Kasl, Emily Louise (2016-08). Phylogenetic Relationships in the Genus Alloglossidium (Digenea: Plagiorchioidea): Evolutionary Origins and Implications of Changes in Life Cycle Complexity. Doctoral Dissertation.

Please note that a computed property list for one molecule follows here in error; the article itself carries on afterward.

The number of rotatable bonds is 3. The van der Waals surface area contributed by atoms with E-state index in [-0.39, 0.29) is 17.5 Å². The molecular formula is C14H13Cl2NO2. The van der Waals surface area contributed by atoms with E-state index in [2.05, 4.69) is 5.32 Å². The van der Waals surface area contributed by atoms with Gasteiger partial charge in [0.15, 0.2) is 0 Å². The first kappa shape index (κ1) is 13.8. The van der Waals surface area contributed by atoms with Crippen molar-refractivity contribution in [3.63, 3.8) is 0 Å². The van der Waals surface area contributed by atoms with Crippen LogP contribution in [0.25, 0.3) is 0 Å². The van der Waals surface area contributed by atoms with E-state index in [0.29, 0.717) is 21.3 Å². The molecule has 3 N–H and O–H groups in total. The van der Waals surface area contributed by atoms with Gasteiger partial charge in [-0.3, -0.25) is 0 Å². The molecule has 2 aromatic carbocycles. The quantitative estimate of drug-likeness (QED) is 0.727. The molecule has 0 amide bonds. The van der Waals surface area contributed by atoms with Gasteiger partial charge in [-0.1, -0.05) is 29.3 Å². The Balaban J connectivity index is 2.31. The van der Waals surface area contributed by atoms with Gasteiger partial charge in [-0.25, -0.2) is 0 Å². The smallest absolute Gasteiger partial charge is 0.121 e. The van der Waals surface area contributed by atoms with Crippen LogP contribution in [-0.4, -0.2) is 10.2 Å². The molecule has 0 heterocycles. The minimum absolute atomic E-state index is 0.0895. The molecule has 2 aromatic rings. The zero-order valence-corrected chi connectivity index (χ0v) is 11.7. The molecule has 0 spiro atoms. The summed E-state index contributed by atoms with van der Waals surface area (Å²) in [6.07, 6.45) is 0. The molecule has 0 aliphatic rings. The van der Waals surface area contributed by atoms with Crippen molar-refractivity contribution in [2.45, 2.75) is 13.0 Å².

Parasite life cycle complexity (host species and number needed to complete development) is a key determinant of parasite ecology and evolution because it can influence parasite transmission, gene flow, and mating systems. Many digenean trematodes have a 3-host life cycle, where worm sexual reproduction occurs in a vertebrate definitive host, but some species exhibit a 2-host pattern where sexual maturity occurs in what is typically considered the second intermediate host. In the genus Alloglossidium, 2- and 3-host life cycles are present among species and a variety of definitive hosts are used: catfish, crustacean, or leech. Thus, the genus Alloglossidium provides a model system to study the evolution of complex life cycles. This dissertation focuses on elucidating the taxonomy and evolutionary relationships within the genus Alloglossidium and investigating the consequences of changes in life cycle complexity. I provide the first molecular-based phylogeny, which was subsequently used to estimate the number of origins of changes in life cycle complexity within the genus. The findings of this ancestral reconstruction provide strong evidence for multiple origins of a precocious, 2-host life cycle pattern: an early divergence in those species maturing in leeches and at least 3 separate origins of the precocious life cycles maturing in crustacean hosts. Next, the issues inherent in the recognition and disambiguation of cryptic species are addressed. Based on molecular species delineation, it is recognized that there is a need for taxonomic revision. Thus, an analysis of the subtle morphological variation present among the Alloglossidium species from fishes is given. Additionally, a suite of morphological characters that may be useful in interspecific identification are highlighted (i.e., body size, egg size, extent of the vitellaria, shape and placement of the ovary, and appearance of the cirrus sac). Finally, I discuss how changes in life cycle complexity associated with altered mating systems (i.e., precocious sexual maturation may impact opportunities for outcrossing) influence the evolution of reproductive traits in parasites. I found that sex allocation evolved towards a more female-biased function in populations of the hermaphroditic digenean trematode Alloglossidium progeneticum that can precociously reproduce in their second hosts.